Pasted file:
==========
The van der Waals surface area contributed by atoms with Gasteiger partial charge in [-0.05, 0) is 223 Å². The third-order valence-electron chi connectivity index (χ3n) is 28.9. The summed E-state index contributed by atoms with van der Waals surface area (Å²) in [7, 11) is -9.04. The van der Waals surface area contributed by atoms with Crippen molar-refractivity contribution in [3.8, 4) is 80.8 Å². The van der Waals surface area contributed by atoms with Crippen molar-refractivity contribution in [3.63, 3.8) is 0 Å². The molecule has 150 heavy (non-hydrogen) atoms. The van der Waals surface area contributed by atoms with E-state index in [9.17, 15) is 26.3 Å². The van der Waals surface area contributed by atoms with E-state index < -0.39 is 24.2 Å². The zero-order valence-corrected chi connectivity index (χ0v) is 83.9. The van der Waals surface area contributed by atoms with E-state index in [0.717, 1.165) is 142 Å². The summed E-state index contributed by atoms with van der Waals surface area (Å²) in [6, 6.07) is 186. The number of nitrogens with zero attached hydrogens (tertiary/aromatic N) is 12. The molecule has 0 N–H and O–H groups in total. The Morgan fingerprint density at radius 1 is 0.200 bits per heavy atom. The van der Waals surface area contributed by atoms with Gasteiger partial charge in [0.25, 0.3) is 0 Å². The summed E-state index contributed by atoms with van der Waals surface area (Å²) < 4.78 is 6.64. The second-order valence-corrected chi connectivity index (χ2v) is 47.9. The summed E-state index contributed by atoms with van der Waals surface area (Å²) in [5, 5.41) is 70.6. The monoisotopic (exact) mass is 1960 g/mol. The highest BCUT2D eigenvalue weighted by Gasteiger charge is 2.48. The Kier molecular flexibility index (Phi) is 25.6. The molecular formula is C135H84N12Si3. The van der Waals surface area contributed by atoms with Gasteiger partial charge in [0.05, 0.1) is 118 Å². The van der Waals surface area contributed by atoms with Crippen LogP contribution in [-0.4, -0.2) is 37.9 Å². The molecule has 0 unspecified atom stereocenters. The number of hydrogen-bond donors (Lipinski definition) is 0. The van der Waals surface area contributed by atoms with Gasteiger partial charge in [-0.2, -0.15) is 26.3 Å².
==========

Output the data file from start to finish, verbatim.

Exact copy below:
The van der Waals surface area contributed by atoms with Gasteiger partial charge in [-0.05, 0) is 223 Å². The third-order valence-electron chi connectivity index (χ3n) is 28.9. The summed E-state index contributed by atoms with van der Waals surface area (Å²) in [7, 11) is -9.04. The van der Waals surface area contributed by atoms with Crippen molar-refractivity contribution in [3.8, 4) is 80.8 Å². The van der Waals surface area contributed by atoms with Crippen molar-refractivity contribution in [3.63, 3.8) is 0 Å². The molecule has 150 heavy (non-hydrogen) atoms. The van der Waals surface area contributed by atoms with E-state index in [9.17, 15) is 26.3 Å². The van der Waals surface area contributed by atoms with E-state index < -0.39 is 24.2 Å². The zero-order valence-corrected chi connectivity index (χ0v) is 83.9. The van der Waals surface area contributed by atoms with E-state index in [0.717, 1.165) is 142 Å². The summed E-state index contributed by atoms with van der Waals surface area (Å²) in [6, 6.07) is 186. The number of nitrogens with zero attached hydrogens (tertiary/aromatic N) is 12. The molecule has 0 N–H and O–H groups in total. The Morgan fingerprint density at radius 1 is 0.200 bits per heavy atom. The van der Waals surface area contributed by atoms with Gasteiger partial charge in [0.25, 0.3) is 0 Å². The summed E-state index contributed by atoms with van der Waals surface area (Å²) < 4.78 is 6.64. The second-order valence-corrected chi connectivity index (χ2v) is 47.9. The summed E-state index contributed by atoms with van der Waals surface area (Å²) in [5, 5.41) is 70.6. The monoisotopic (exact) mass is 1960 g/mol. The highest BCUT2D eigenvalue weighted by Gasteiger charge is 2.48. The Kier molecular flexibility index (Phi) is 25.6. The molecular formula is C135H84N12Si3. The van der Waals surface area contributed by atoms with Gasteiger partial charge in [0.05, 0.1) is 118 Å². The van der Waals surface area contributed by atoms with Crippen LogP contribution in [-0.4, -0.2) is 37.9 Å². The molecule has 0 unspecified atom stereocenters. The number of hydrogen-bond donors (Lipinski definition) is 0. The van der Waals surface area contributed by atoms with Gasteiger partial charge in [-0.2, -0.15) is 26.3 Å².